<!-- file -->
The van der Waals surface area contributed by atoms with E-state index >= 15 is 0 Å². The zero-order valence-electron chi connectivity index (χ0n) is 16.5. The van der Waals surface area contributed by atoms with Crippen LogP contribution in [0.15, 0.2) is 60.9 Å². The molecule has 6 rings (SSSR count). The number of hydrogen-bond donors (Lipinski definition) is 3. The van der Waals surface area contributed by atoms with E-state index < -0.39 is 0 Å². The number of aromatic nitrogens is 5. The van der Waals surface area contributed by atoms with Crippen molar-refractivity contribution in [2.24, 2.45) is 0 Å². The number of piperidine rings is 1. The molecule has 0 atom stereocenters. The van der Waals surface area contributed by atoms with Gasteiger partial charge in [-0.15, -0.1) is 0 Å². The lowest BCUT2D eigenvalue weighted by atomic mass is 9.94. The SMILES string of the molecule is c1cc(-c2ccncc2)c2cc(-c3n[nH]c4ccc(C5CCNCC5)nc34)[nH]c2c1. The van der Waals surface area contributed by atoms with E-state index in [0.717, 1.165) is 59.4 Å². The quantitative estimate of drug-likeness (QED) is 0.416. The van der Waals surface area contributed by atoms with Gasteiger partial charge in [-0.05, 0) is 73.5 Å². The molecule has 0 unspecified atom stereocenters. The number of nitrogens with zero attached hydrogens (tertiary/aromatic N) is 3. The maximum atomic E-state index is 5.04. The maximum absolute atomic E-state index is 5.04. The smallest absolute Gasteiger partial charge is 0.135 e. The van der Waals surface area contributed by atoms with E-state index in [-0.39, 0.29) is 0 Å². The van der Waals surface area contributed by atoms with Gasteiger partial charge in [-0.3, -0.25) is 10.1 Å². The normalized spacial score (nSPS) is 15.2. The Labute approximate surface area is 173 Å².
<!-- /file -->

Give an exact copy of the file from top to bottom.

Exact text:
The van der Waals surface area contributed by atoms with E-state index >= 15 is 0 Å². The zero-order valence-electron chi connectivity index (χ0n) is 16.5. The van der Waals surface area contributed by atoms with Crippen LogP contribution in [0.15, 0.2) is 60.9 Å². The molecule has 6 rings (SSSR count). The number of hydrogen-bond donors (Lipinski definition) is 3. The van der Waals surface area contributed by atoms with E-state index < -0.39 is 0 Å². The number of aromatic nitrogens is 5. The van der Waals surface area contributed by atoms with Crippen molar-refractivity contribution in [2.24, 2.45) is 0 Å². The number of piperidine rings is 1. The molecule has 0 atom stereocenters. The van der Waals surface area contributed by atoms with Gasteiger partial charge in [-0.15, -0.1) is 0 Å². The lowest BCUT2D eigenvalue weighted by atomic mass is 9.94. The SMILES string of the molecule is c1cc(-c2ccncc2)c2cc(-c3n[nH]c4ccc(C5CCNCC5)nc34)[nH]c2c1. The van der Waals surface area contributed by atoms with E-state index in [0.717, 1.165) is 59.4 Å². The quantitative estimate of drug-likeness (QED) is 0.416. The van der Waals surface area contributed by atoms with Gasteiger partial charge in [-0.05, 0) is 73.5 Å². The molecule has 0 unspecified atom stereocenters. The number of nitrogens with zero attached hydrogens (tertiary/aromatic N) is 3. The maximum atomic E-state index is 5.04. The maximum absolute atomic E-state index is 5.04. The smallest absolute Gasteiger partial charge is 0.135 e. The van der Waals surface area contributed by atoms with E-state index in [-0.39, 0.29) is 0 Å². The van der Waals surface area contributed by atoms with Gasteiger partial charge in [-0.3, -0.25) is 10.1 Å². The normalized spacial score (nSPS) is 15.2. The Labute approximate surface area is 173 Å².